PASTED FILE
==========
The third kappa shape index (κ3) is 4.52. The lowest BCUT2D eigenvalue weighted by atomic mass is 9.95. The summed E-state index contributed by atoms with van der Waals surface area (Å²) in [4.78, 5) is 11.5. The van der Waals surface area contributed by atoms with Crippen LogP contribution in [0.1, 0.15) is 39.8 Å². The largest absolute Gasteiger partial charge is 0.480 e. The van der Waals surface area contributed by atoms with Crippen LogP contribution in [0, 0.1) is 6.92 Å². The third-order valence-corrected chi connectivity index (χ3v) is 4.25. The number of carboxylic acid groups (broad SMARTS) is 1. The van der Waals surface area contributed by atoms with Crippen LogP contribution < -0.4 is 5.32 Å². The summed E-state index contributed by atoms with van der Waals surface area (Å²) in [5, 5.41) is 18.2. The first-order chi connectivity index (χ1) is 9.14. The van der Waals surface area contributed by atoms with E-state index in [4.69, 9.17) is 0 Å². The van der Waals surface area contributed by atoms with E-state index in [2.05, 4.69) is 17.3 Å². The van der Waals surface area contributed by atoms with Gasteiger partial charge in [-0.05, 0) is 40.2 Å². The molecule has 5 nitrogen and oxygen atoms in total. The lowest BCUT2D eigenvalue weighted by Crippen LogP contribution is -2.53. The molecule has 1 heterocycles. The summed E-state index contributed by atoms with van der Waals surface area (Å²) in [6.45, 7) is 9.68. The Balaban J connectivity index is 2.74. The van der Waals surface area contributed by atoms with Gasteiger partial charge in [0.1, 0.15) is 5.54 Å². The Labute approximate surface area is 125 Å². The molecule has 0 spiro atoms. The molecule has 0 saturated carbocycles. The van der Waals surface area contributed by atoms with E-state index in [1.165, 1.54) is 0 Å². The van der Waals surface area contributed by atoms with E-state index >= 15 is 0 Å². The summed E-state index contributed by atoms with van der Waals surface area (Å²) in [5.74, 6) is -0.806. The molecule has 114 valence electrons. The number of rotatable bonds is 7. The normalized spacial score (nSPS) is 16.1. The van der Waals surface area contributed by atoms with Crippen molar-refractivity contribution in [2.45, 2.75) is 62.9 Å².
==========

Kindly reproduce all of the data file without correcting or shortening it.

The third kappa shape index (κ3) is 4.52. The lowest BCUT2D eigenvalue weighted by atomic mass is 9.95. The summed E-state index contributed by atoms with van der Waals surface area (Å²) in [4.78, 5) is 11.5. The van der Waals surface area contributed by atoms with Crippen LogP contribution in [0.1, 0.15) is 39.8 Å². The largest absolute Gasteiger partial charge is 0.480 e. The van der Waals surface area contributed by atoms with Crippen LogP contribution in [0, 0.1) is 6.92 Å². The third-order valence-corrected chi connectivity index (χ3v) is 4.25. The number of carboxylic acid groups (broad SMARTS) is 1. The van der Waals surface area contributed by atoms with Crippen LogP contribution < -0.4 is 5.32 Å². The summed E-state index contributed by atoms with van der Waals surface area (Å²) in [5, 5.41) is 18.2. The first-order chi connectivity index (χ1) is 9.14. The van der Waals surface area contributed by atoms with E-state index in [4.69, 9.17) is 0 Å². The van der Waals surface area contributed by atoms with E-state index in [2.05, 4.69) is 17.3 Å². The van der Waals surface area contributed by atoms with Gasteiger partial charge in [-0.05, 0) is 40.2 Å². The molecule has 5 nitrogen and oxygen atoms in total. The lowest BCUT2D eigenvalue weighted by Crippen LogP contribution is -2.53. The molecule has 1 heterocycles. The summed E-state index contributed by atoms with van der Waals surface area (Å²) in [6.45, 7) is 9.68. The Balaban J connectivity index is 2.74. The van der Waals surface area contributed by atoms with Gasteiger partial charge in [0.1, 0.15) is 5.54 Å². The Labute approximate surface area is 125 Å². The molecule has 0 spiro atoms. The molecule has 0 saturated carbocycles. The van der Waals surface area contributed by atoms with E-state index in [1.165, 1.54) is 0 Å². The van der Waals surface area contributed by atoms with E-state index >= 15 is 0 Å². The summed E-state index contributed by atoms with van der Waals surface area (Å²) in [5.74, 6) is -0.806. The molecule has 114 valence electrons. The number of rotatable bonds is 7. The normalized spacial score (nSPS) is 16.1. The van der Waals surface area contributed by atoms with Crippen molar-refractivity contribution in [2.45, 2.75) is 62.9 Å².